The End of GIS

So yea, link bait title, sue me.  But I felt like it needed to be there.  But before I go into what that all means, I’m going to continue blogging over on Medium but with a new focus. The RSS feed, email blasts, and Twitter account will cease to produce original content.

So why is there an end to anything?  I’ve been working toward this end for some time, the focus has been to move away from proprietary stacks and toward open source.  But there is a more significant theme to this.  Pivoting away from specialized software that is good at one thing, towards libraries to get things done.  Regardless I’m now working at a company that specializes in aggregating, analyzing and visualizing 3D data.  GIS has been useful at many things, but 3D was never one of it.

The start of Spatially Adjusted happened over the course of a family vacation to my wife at the time’s in-laws in rural Texas.  I can’t recall exactly what made me start, but it was the intersection of Esri and Open Source.  This was pre-OSGeo, things in my life were still ArcGIS and mostly ArcIMS.  There was a ton about me being excited about EDN when that first arrived and unboxing ArcGIS 9.1.  But I was getting into open source.  In fact, the first time I blogged about PostGIS, Sean Gillies was quick to put me in my place.  Because of course I was a big Esri supporter, and all he saw was someone complaining about the quality of the software.

My blog has a big story arc in it.  I go from “Esri blogger” to “Esri hater.”  Early on I used to get Esri passing me info to get the word out.  The reality of this was there was no Twitter or Facebook yet, so the only place people could be open was my comments on my blog posts.  But over the years I grew bitter about the software.  I grew tired of competing against Esri on contracts.  I became angry at software being half-baked and having to rewrite things every few years.  Look, there was a ton to like about the Esri Web ADF…  No wait, there wasn’t.  I’m sure people worked very hard on it, and they probably take it personally when I call it a POS but it was.  Engineers aren’t at fault for creating the Web ADF, Esri marketing is at fault for choosing to push it.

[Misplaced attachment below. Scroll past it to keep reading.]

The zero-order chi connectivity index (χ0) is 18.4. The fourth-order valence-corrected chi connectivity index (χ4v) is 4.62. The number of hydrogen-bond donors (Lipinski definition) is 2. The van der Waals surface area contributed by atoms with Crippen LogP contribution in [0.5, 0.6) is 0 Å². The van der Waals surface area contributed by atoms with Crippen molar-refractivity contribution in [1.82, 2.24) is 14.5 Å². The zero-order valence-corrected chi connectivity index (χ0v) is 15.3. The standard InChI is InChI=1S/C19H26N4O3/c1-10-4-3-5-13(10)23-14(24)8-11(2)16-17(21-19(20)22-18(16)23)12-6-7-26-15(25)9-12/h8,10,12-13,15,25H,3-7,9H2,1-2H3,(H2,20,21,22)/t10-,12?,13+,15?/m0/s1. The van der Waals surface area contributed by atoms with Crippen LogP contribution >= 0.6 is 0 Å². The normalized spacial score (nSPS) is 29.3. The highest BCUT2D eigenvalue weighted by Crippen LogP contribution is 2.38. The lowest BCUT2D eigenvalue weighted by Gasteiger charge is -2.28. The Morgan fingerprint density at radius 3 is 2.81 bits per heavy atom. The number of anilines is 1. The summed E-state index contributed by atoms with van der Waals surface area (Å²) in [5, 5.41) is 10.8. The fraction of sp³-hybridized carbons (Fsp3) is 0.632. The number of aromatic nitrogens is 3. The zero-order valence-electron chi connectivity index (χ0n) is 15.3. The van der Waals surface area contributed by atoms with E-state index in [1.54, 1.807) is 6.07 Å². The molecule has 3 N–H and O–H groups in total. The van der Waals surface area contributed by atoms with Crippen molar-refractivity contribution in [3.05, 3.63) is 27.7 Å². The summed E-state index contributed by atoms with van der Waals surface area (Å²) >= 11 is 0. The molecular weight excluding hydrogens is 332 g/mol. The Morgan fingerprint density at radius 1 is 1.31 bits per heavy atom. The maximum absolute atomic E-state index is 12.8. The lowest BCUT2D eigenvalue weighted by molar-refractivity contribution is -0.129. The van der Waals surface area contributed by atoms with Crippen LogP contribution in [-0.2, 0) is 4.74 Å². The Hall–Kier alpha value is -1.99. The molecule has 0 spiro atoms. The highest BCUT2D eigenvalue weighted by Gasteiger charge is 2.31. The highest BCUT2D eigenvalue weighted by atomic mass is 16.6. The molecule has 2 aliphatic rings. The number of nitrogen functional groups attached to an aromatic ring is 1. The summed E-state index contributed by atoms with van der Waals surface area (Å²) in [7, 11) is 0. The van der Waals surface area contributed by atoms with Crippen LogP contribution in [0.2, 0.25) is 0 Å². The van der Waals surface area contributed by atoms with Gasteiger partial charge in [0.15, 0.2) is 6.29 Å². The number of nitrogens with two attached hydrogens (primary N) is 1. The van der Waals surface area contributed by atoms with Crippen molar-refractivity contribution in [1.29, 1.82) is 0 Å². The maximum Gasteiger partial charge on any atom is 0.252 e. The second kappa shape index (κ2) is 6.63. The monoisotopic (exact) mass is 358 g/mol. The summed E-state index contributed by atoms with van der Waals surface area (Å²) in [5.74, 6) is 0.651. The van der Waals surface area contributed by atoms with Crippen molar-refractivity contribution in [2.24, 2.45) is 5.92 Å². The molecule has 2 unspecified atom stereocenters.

I honestly could write pages on why I dislike things about Esri but I won’t.  I’m honestly over it.  I look back at ArcObjects, MapObjects, Web ADF and the rest and I feel like it was a different person.  I cannot picture myself doing that work anymore, and that’s OK, we all grow up and grow into what we enjoy.  That’s the big picture through this journey, being open to change.  The “threat” of Google Earth, the “threat” of open source, the “threat” of the ELA.  All irrelevant in the end.  The most prominent part of our professional lives is our ability to handle change.  Don’t assume anything, just look for ways to improve your workflows, provide better service toward others and be proud of your career.